[Interest] List traffic disappearing?

Dan Allen dan at jerber.co.uk
Mon Sep 13 21:27:10 CEST 2021


Not trying to side with anyone here, but this just got me wondering and 
I'd like to know the answer. From what you have said below and in 
previous posts, I assume Qt has been used in several medical devices by 
several different medical companies.

My question, did Qt ever claim it was safe for use in such devices? 
Especially devices that are life critical?

And also, are the device manufacturers not ultimately responsible for 
ensuring a device is safe?

I was always of the assumption there were compilers, software libraries 
etc that were medical device safe.

Apologies if these questions are stupid, I'm not a medical device 
expert. They came more from a personal concern as some of the things you 
state sound scary to me.

On 13/09/2021 15:27, Roland Hughes via Interest wrote:
> On 8/21/21 5:00 AM, Bernhard Lindner wrote:
>> Also one special person was banned from the list. He surely started a 
>> lot of controversies
>> and even fights but he was also responsibly for a significant part of 
>> the trafic:-)
>> Personally, I generally lost interest in Qt because I am not target 
>> audience of Qt
>> anymore. But I have no idea if other people feel this way as well.
> As far as I know not banned, just no reason to post. Qtc has achieved 
> its goal of getting Qt banned at most medical device companies. Been 
> involved in a lot of discussions about where everything is going now.
> One client had full contract from design through FDA testing and 
> manufacturing with a deep pocket client they had created devices for 
> previously. When they finished the electronic board design files they 
> told the client they wanted to use Qt for the software. That was it. 
> Client took the files and cancelled the entire project. Many many 
> millions went out the door at the mere mention of using Qt.
> Another end client recently finished proof-of-concept clinical trials 
> outside of the U.S. where they didn't adhere to any FDA development 
> standards. It was a non-invasive device so they could play a little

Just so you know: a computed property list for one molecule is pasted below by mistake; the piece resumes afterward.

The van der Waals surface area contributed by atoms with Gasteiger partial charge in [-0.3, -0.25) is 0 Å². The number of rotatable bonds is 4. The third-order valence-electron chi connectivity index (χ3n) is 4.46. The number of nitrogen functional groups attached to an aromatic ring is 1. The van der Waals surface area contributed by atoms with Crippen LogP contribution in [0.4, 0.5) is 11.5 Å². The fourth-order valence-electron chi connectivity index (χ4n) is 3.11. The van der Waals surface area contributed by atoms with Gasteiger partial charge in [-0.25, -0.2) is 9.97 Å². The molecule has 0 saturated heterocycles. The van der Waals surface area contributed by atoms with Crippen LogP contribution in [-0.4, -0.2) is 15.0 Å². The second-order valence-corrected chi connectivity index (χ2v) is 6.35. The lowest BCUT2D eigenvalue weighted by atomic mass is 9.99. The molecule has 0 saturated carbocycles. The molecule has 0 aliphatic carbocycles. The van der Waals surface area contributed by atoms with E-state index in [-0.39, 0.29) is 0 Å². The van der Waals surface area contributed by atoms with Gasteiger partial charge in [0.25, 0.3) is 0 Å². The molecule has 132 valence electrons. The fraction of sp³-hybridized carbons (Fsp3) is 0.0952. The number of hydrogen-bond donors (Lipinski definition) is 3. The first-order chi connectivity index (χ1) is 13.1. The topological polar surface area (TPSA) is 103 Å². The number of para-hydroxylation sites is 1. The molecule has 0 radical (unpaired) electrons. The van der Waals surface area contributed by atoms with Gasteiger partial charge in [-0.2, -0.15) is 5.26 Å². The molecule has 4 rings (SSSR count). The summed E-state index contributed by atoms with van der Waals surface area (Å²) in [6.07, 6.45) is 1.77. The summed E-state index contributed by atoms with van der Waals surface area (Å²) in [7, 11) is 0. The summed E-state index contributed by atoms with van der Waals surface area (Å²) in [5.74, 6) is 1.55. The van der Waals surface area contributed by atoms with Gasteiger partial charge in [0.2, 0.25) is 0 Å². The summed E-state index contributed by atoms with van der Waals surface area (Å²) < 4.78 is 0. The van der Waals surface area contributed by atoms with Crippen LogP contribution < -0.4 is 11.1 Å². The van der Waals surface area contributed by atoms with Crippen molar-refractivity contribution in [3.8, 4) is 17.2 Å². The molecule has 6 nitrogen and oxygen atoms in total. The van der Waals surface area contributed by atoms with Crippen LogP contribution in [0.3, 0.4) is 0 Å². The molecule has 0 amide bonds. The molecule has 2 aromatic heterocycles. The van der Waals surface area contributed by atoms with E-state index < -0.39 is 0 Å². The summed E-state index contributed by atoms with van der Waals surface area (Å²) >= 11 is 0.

> fast and loose. They had used Qt on a Raspberry Pi to mock things up 
> for the proof-of-concept. I told them through the service company to 
> not even look at Qt for production, but they scheduled some chats with 
> Qtc anyway.
> "Those guys are crazy!"
> Actual quote from them. Qt is no longer under consideration for any 
> current or future devices.
> All of the deep pocket customers have listened to the license roulette 
> shenanigans and the answer to nearly ever license question on this 
> list being "meet with your sales rep in a dark alley so they can club 
> you and take all your money."
> Earlier this year when this patient killing bug
> https://bugreports.qt.io/browse/QTBUG-12055
> jacked up another medical device, more than a decade after it was 
> discovered and more than eight years after people started pointing out 
> the disconnect() wasn't actually disconnecting the QFile object was 
> the absolute last straw for most. Yes, it is supposedly closed now, 
> but too little too late. Nobody is going to allow Qt to be used on 
> anything new. Mentioning you have a Qt license or want to use Qt makes 
> you a pariah in the industry.
> I haven't spoken to the them directly, but there is talk some of the 
> Risk Management personnel at more than one company are putting 
> together a citizen petition for the FDA.
> https://www.fda.gov/regulatory-information/dockets-management/instructions-submitting-citizen-petitions-cps-electronically 
> Will set heavy regulations for software being sold into medical 
> device/systems development with significant punitive, possibly 
> clinical damages for vendors selling software into this market 
> allowing patient killing bugs to exist for longer than 60 days after 
> reporting. The definition of "patient killing bug" to be any bug tied 
> to a race or abend condition like a seg-fault, stack dump, unhandled 
> exception, etc.
> I haven't been watching the list very closely
> https://www.regulations.gov/search?documentTypes=Proposed%20Rule&filter=software%20safety 
> so I haven't seen it pop up yet. Of course the trouble with that 
> database is that it is the central repository for proposed federal 
> regulations, not just the FDA.
> It's not just Qtc. Lots of places are trying to sell OpenSource into a 
> SAFETY environment without creating a SAFETY quality version. Versions 
> of the discussion have been going on since 2000
> https://www.regulations.gov/document/FDA-2000-D-0130-0005
> and standards get routinely updated.
> https://www.regulations.gov/document/FDA-2016-N-0406-0017
> The 2011 regulation just isn't covering everything anymore.
> https://www.regulations.gov/document/FDA-2008-N-0106-0032
> So, to answer the question, all of the contractors and developers who 
> worked for/width medical-device-in-a-box type companies who used to 
> frequent here, aren't using Qt anymore. Risk Management teams have 
> deemed use of Qt too high of a legal liability were a wrongful death 
> or other class action suit to go to trial. Having abend (known as 
> patient killing) type bugs in the bug database for years pretty much 
> does the work for the opposing legal team. Most people on a jury don't 
> write software for a living. They just hear that this list of bugs, 
> any one of which could kill their loved one in the right medical 
> device, has been known to exist for over N-years and the tool was used 
> anyway.

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